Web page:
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61 Palestinians were wounded with 15 taken to hospitals after Israeli forces fired tear gas and rubber bullets on them.
Israeli forces used rubber bullets and tear gas against Muslim worshippers Sunday on the first day of the Eid al-Adha holiday, as the latter refused the entry into the holy site of Al-Aqsa compound in Jerusalem, to some 450 Israeli settlers.
61 Palestinians were wounded with 15 taken to hospitals according to the Red Crescent, while Israel's Kan public radio reported that four police officers were injured.
The Muslim celebration which commemorates God's testing of Abraham's faith by commanding him to sacrifice his son, co-occurs with the Jewish holiday of Tisha B'av when Jewish demand to enter the compound to mourn the destruction of a temple believed to have been located there 2,000 years ago.
While Palestinians had called on Muslims to celebrate the holiday in Al-Aqsa, Jewish groups on their part had also announced they would assemble in it.
Still, and in an attempt to ease the tensions, Jerusalem District Police had said they would bar non-Muslims from visiting the site on Sunday, but they ultimately lifted the ban and allowed hundreds of Israeli settlers in.
It is not clear why the authorities decided to remove the ban at the last moment, but some sources told Middle East Eye that settler groups have been pressuring them to do so.
"With our soul and blood we will redeem you, Aqsa," chanted the hundreds of Palestinians that had protested outside one of the gates to stop the settlers from entering.
Fights followed and the police intervened with tear gas and rubber bullets against the demonstrators.
"It's our mosque, it's our Eid," said Assisa Abu Sneineh a Palestinian woman who was there when the scuffles started, adding that "all of a sudden security forces arrived and began to hit and fire sound grenades."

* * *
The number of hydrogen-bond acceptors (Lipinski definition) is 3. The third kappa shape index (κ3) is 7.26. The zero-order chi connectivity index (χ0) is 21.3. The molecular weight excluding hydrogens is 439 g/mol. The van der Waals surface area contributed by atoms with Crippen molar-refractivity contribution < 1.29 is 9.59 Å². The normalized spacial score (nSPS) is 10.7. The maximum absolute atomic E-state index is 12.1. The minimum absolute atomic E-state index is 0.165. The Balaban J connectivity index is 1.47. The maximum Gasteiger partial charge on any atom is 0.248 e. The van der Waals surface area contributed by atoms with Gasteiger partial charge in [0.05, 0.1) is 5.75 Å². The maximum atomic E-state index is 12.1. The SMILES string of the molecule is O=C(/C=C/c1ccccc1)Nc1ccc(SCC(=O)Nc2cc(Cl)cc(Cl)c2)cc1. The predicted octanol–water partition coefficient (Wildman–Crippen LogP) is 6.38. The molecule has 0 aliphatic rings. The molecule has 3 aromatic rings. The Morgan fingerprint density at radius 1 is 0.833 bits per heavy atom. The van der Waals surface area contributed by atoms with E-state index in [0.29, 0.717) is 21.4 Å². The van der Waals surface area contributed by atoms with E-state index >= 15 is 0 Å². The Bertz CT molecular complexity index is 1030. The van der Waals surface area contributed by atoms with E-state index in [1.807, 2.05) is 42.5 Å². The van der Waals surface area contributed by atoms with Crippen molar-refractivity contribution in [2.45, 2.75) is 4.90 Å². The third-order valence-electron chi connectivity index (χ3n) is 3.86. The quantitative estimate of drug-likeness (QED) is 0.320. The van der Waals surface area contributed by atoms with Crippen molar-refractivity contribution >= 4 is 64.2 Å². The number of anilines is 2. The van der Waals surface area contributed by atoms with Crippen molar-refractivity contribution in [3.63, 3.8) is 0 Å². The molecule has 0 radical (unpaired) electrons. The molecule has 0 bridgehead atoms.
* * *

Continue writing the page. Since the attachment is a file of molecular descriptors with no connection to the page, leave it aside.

Nearly 400 Jewish fanatics break into #AlAqsa mosque under IOF protection after they evicted thousands of Muslim worshipers using bullets and tear gas! pic.twitter.com/8BlQ60c0I5
Hanan Ashrawi, a senior official in the Palestine Liberation Organisation, accused Israel of inciting religious and political tension.
"The storming of al-Aqsa mosque compound by Israeli occupation forces this Eid morning is an act of recklessness and aggression," she said in a statement.
Considered the third-holiest site in Islam, as Muslims believe the Prophet Mohammed ascended to heaven from there, the Al-Aqsa compound is one of the most sensitive issues in the Israeli-Palestinian conflict.
Since the occupation of East Jerusalem in 1967, Israelis have been praying at the Western Wall, a remnant from the Second Temple, which is considered the holiest site in Judaism. Jews can visit the site during set hours but not to pray there to avoid frictions.
However, Israeli settlers who systematically enter the compound often pray on the site.